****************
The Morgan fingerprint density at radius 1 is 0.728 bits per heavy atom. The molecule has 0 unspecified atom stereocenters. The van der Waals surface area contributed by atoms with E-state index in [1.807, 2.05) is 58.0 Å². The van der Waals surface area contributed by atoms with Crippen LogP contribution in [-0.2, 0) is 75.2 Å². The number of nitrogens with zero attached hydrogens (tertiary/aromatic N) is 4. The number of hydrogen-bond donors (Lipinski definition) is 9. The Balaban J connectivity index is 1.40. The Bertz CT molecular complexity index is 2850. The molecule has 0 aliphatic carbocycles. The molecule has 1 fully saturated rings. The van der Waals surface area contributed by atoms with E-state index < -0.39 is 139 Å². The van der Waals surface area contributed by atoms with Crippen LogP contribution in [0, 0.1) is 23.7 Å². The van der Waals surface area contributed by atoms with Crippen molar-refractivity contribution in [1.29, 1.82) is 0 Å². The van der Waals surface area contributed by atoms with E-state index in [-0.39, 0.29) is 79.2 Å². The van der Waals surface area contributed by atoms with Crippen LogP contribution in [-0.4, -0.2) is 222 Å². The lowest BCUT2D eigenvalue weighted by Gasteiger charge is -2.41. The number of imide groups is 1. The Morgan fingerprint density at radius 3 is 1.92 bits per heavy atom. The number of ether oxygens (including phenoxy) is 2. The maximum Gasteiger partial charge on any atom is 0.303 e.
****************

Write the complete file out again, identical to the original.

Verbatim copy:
The Morgan fingerprint density at radius 1 is 0.728 bits per heavy atom. The molecule has 0 unspecified atom stereocenters. The van der Waals surface area contributed by atoms with E-state index in [1.807, 2.05) is 58.0 Å². The van der Waals surface area contributed by atoms with Crippen LogP contribution in [-0.2, 0) is 75.2 Å². The number of nitrogens with zero attached hydrogens (tertiary/aromatic N) is 4. The number of hydrogen-bond donors (Lipinski definition) is 9. The Balaban J connectivity index is 1.40. The Bertz CT molecular complexity index is 2850. The molecule has 0 aliphatic carbocycles. The molecule has 1 fully saturated rings. The van der Waals surface area contributed by atoms with E-state index < -0.39 is 139 Å². The van der Waals surface area contributed by atoms with Crippen LogP contribution in [0, 0.1) is 23.7 Å². The van der Waals surface area contributed by atoms with Crippen molar-refractivity contribution in [1.29, 1.82) is 0 Å². The van der Waals surface area contributed by atoms with E-state index in [-0.39, 0.29) is 79.2 Å². The van der Waals surface area contributed by atoms with Crippen LogP contribution in [-0.4, -0.2) is 222 Å². The lowest BCUT2D eigenvalue weighted by Gasteiger charge is -2.41. The number of imide groups is 1. The Morgan fingerprint density at radius 3 is 1.92 bits per heavy atom. The number of ether oxygens (including phenoxy) is 2. The maximum Gasteiger partial charge on any atom is 0.303 e.